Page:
Cyclone Remal likely to make a landfall on West Bengal-Bangladesh coast by Sunday midnight, says IMD

The depression over East-Central Bay of Bengal intensified into a deep depression, which puts it only a step away from full-fledged cyclone status, and lay centred early this (Saturday) morning over East-Central Bay, about 490 km South of Khepupara (Bangladesh), 380 km South-South-East of Sagar Islands and 530 km South-South-East of Canning (both West Bengal). 

Landfall coordinates 

It is likely to move nearly northwards and intensify into a cyclone (to be called ‘Remal,’ a name contributed by Oman) over East-Central and adjoining North Bay by this (Saturday) evening. It may continue to move nearly northwards, intensify into a severe cyclone over North-West and adjoining North-East Bay by tomorrow (Sunday) morning. India Meteorological Department (IMD) expects it to cross Bangladesh and adjoining West Bengal coasts between Sagar Island and Khepupara by midnight on Sunday as a severe cyclone storm with wind speeds of 110-120 km/hr gusting to 135 km/hr. 

Rapid intensification 

Vishwas Chitale, Senior Programme Lead, Council on Energy, Environment, and Water (CEEW), a leading climate think-tank, said while predicting the exact impact from cyclone Remal is challenging, Bay of Bengal cyclones have undergone rapid intensification in recent years.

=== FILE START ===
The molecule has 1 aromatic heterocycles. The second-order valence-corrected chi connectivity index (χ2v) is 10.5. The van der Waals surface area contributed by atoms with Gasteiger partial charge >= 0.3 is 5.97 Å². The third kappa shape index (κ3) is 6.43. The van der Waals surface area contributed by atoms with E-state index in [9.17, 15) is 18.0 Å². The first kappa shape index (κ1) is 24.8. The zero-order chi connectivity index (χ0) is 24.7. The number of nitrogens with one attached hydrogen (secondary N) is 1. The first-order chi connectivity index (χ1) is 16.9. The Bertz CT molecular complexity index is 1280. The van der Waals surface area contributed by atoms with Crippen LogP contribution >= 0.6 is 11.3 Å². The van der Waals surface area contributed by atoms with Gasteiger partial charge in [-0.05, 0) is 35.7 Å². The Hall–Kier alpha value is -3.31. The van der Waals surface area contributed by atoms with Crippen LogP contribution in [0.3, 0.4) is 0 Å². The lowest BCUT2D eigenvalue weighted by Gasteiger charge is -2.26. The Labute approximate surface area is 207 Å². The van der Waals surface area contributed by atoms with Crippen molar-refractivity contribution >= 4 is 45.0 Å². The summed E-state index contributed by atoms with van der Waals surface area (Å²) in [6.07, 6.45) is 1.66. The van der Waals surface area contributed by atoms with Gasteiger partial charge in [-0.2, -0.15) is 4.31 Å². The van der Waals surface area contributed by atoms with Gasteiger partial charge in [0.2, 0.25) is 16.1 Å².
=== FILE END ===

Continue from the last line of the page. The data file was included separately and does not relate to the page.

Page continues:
A CEEW study analysing occurrence of cyclones over the last five decades found districts on the East Coast exposed to the impacts of cyclones. However, the government has been strengthening the adaptive capacity of local stakeholders to reduce the degree of the loss through initiatives like the National Cyclone Risk Mitigation Project (NCRMP). 

Early warning systems

“Our research indicates that 100 per cent of the population exposed to cyclones now has access to early warning systems (EWS). Building on the success of reducing cyclone-related fatalities, India needs to develop frameworks to climate-proof critical infrastructure,” Chitale told businessline. According to a CEEW study, West Bengal has a high adaptive capacity against cyclones because of cyclone multi-hazard EWS, made available under the NCRMP Phase II. Further, the state’s high tele-density ratio allows people to access early warnings via telephone or mobile, he added. 



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